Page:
A group of 16 Democratic state attorneys general have sent a letter to the CFPB in response to its Request for Information Regarding Bureau Civil Investigative Demands and Associated Processes.
The AGs express their opposition to any curtailment of the Bureau’s investigatory authority because “it would significantly hinder the Bureau’s ability to fulfill its mandate of promoting fairness, transparency, and competitiveness in the markets for financial products and services.” According to the AGs, judicial supervision of the Bureau’s investigatory authority “ensure[s] that the Bureau does not overstep its bounds in exercising its civil investigative demand authority.” They also assert that the CFPB has used its investigative authority “responsibly and effectively.”
Perhaps the most notable aspect of the AGs’ letter is its discussion of the investigative powers available to state AGs, with the authority of various of the AGs who signed the letter used as examples. The AGs who signed the letter, which include the New York and Pennsylvania AGs, can be expected to use their extensive investigative powers and pursue an aggressive enforcement agenda in support of efforts to fill any void created by a less aggressive CFPB under the Trump Administration.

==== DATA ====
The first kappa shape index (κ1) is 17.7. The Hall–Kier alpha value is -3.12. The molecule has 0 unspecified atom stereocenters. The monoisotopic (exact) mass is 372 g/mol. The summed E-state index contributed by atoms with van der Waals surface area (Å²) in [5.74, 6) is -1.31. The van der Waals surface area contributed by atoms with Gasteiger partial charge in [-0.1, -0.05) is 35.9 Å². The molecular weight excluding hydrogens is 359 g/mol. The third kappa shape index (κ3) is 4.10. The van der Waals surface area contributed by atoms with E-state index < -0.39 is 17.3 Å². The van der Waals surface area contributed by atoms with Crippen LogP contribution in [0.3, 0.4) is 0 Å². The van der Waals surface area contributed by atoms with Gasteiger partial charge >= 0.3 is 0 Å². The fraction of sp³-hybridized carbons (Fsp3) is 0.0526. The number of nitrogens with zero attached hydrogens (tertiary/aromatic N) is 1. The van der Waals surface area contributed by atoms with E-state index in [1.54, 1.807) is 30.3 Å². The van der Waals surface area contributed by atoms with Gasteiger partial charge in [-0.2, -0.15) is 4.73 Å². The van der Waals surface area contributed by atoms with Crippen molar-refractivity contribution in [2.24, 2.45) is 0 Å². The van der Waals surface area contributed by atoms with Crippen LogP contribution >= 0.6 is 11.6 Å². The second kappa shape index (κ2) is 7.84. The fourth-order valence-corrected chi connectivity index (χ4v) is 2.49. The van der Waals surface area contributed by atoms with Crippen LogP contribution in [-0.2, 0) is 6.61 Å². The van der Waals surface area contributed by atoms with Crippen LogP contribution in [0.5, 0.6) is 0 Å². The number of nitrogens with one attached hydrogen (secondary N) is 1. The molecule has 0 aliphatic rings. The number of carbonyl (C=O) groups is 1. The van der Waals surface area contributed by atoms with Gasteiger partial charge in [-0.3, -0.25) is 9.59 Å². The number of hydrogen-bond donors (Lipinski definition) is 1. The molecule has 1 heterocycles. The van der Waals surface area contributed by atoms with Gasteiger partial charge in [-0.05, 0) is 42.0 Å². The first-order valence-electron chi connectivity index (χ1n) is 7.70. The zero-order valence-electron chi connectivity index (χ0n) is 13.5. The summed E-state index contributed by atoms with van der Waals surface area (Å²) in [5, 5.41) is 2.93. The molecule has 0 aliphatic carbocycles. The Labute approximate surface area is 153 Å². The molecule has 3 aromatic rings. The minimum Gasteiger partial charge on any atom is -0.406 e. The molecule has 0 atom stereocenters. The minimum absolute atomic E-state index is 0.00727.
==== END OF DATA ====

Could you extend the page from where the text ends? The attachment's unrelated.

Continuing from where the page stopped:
State AGs and regulators have direct enforcement authority under various federal consumer protection statutes and, pursuant to Section 1042 of the Consumer Financial Protection Act, can bring civil actions to enforce the provisions of the CFPA, most notably its prohibition of unfair, deceptive or abusive acts or practices.
Ballard Spahr attorneys submitted comments to the CFPB in response to its RFI on the CID process in which we urge the CFPB to make significant changes to the current process to address the lack of basic procedural safeguards and help alleviate the unreasonable burdens that the current process imposes on CID recipients.